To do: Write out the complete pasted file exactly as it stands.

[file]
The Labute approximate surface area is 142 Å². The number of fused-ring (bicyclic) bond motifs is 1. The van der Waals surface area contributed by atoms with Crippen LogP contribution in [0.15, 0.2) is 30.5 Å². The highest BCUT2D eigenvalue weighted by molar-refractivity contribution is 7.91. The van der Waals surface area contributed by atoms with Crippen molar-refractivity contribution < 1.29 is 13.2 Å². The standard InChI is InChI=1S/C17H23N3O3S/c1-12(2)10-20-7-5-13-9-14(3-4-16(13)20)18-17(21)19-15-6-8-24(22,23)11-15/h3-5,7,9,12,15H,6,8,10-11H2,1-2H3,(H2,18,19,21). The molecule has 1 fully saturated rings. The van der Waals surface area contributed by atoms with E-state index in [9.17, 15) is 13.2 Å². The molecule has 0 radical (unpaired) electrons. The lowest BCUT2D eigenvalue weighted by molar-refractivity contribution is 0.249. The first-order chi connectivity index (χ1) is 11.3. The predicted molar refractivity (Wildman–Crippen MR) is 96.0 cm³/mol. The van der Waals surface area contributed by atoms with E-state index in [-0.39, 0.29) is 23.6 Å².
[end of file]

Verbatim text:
The Labute approximate surface area is 142 Å². The number of fused-ring (bicyclic) bond motifs is 1. The van der Waals surface area contributed by atoms with Crippen LogP contribution in [0.15, 0.2) is 30.5 Å². The highest BCUT2D eigenvalue weighted by molar-refractivity contribution is 7.91. The van der Waals surface area contributed by atoms with Crippen molar-refractivity contribution < 1.29 is 13.2 Å². The standard InChI is InChI=1S/C17H23N3O3S/c1-12(2)10-20-7-5-13-9-14(3-4-16(13)20)18-17(21)19-15-6-8-24(22,23)11-15/h3-5,7,9,12,15H,6,8,10-11H2,1-2H3,(H2,18,19,21). The molecule has 1 fully saturated rings. The van der Waals surface area contributed by atoms with E-state index in [9.17, 15) is 13.2 Å². The molecule has 0 radical (unpaired) electrons. The lowest BCUT2D eigenvalue weighted by molar-refractivity contribution is 0.249. The first-order chi connectivity index (χ1) is 11.3. The predicted molar refractivity (Wildman–Crippen MR) is 96.0 cm³/mol. The van der Waals surface area contributed by atoms with E-state index in [-0.39, 0.29) is 23.6 Å².